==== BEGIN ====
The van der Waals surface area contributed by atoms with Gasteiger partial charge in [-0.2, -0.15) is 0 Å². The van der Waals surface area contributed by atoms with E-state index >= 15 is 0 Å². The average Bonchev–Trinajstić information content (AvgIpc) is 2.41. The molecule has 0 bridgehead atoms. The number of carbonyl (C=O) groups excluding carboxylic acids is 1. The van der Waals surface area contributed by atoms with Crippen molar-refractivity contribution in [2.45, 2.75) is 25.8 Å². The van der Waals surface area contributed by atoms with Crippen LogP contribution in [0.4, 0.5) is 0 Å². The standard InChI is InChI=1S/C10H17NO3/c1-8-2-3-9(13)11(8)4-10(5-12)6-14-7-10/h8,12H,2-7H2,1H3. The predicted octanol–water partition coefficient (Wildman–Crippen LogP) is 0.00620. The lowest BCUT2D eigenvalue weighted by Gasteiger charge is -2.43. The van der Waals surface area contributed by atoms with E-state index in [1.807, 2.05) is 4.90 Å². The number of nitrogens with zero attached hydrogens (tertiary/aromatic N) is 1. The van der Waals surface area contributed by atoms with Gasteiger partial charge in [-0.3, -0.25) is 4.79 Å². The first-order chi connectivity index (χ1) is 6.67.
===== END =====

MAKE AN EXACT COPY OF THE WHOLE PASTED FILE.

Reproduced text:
The van der Waals surface area contributed by atoms with Gasteiger partial charge in [-0.2, -0.15) is 0 Å². The van der Waals surface area contributed by atoms with E-state index >= 15 is 0 Å². The average Bonchev–Trinajstić information content (AvgIpc) is 2.41. The molecule has 0 bridgehead atoms. The number of carbonyl (C=O) groups excluding carboxylic acids is 1. The van der Waals surface area contributed by atoms with Crippen molar-refractivity contribution in [2.45, 2.75) is 25.8 Å². The van der Waals surface area contributed by atoms with Crippen LogP contribution in [0.4, 0.5) is 0 Å². The standard InChI is InChI=1S/C10H17NO3/c1-8-2-3-9(13)11(8)4-10(5-12)6-14-7-10/h8,12H,2-7H2,1H3. The predicted octanol–water partition coefficient (Wildman–Crippen LogP) is 0.00620. The lowest BCUT2D eigenvalue weighted by Gasteiger charge is -2.43. The van der Waals surface area contributed by atoms with E-state index in [1.807, 2.05) is 4.90 Å². The number of nitrogens with zero attached hydrogens (tertiary/aromatic N) is 1. The van der Waals surface area contributed by atoms with Gasteiger partial charge in [-0.3, -0.25) is 4.79 Å². The first-order chi connectivity index (χ1) is 6.67.